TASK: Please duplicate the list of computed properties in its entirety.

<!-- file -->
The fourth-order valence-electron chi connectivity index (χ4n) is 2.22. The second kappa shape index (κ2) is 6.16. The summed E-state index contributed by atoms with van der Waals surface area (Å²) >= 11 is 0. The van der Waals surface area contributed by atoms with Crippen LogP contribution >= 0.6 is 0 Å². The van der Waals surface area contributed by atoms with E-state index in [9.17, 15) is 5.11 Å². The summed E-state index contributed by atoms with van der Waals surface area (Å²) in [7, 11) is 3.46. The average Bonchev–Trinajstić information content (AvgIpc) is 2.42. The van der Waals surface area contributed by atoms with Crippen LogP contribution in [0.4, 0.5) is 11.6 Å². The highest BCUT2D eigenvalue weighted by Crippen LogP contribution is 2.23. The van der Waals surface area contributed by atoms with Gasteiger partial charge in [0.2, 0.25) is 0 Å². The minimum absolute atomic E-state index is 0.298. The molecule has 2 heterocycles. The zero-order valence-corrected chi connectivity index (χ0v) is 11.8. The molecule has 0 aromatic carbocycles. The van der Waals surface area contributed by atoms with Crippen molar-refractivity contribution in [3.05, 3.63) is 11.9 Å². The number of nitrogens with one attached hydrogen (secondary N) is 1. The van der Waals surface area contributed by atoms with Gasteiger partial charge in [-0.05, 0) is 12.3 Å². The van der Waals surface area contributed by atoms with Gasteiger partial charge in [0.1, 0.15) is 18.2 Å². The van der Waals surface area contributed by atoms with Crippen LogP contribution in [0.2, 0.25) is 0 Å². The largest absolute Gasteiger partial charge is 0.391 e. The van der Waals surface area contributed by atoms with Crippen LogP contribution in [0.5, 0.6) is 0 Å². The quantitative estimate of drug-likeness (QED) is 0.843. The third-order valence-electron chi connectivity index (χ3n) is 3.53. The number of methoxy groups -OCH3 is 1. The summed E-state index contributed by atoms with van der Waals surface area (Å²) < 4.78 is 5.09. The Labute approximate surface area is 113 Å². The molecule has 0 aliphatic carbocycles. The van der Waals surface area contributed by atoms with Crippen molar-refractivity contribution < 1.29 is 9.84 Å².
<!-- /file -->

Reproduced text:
The fourth-order valence-electron chi connectivity index (χ4n) is 2.22. The second kappa shape index (κ2) is 6.16. The summed E-state index contributed by atoms with van der Waals surface area (Å²) >= 11 is 0. The van der Waals surface area contributed by atoms with Crippen LogP contribution >= 0.6 is 0 Å². The van der Waals surface area contributed by atoms with E-state index in [9.17, 15) is 5.11 Å². The summed E-state index contributed by atoms with van der Waals surface area (Å²) in [7, 11) is 3.46. The average Bonchev–Trinajstić information content (AvgIpc) is 2.42. The van der Waals surface area contributed by atoms with Crippen LogP contribution in [0.4, 0.5) is 11.6 Å². The highest BCUT2D eigenvalue weighted by Crippen LogP contribution is 2.23. The van der Waals surface area contributed by atoms with Gasteiger partial charge in [0.2, 0.25) is 0 Å². The minimum absolute atomic E-state index is 0.298. The molecule has 2 heterocycles. The zero-order valence-corrected chi connectivity index (χ0v) is 11.8. The molecule has 0 aromatic carbocycles. The van der Waals surface area contributed by atoms with Crippen molar-refractivity contribution in [3.05, 3.63) is 11.9 Å². The number of nitrogens with one attached hydrogen (secondary N) is 1. The van der Waals surface area contributed by atoms with Gasteiger partial charge in [-0.05, 0) is 12.3 Å². The van der Waals surface area contributed by atoms with Gasteiger partial charge in [0.1, 0.15) is 18.2 Å². The van der Waals surface area contributed by atoms with Crippen LogP contribution in [0.2, 0.25) is 0 Å². The largest absolute Gasteiger partial charge is 0.391 e. The van der Waals surface area contributed by atoms with Crippen LogP contribution in [0.5, 0.6) is 0 Å². The quantitative estimate of drug-likeness (QED) is 0.843. The third-order valence-electron chi connectivity index (χ3n) is 3.53. The number of methoxy groups -OCH3 is 1. The summed E-state index contributed by atoms with van der Waals surface area (Å²) < 4.78 is 5.09. The Labute approximate surface area is 113 Å². The molecule has 0 aliphatic carbocycles. The van der Waals surface area contributed by atoms with Crippen molar-refractivity contribution < 1.29 is 9.84 Å².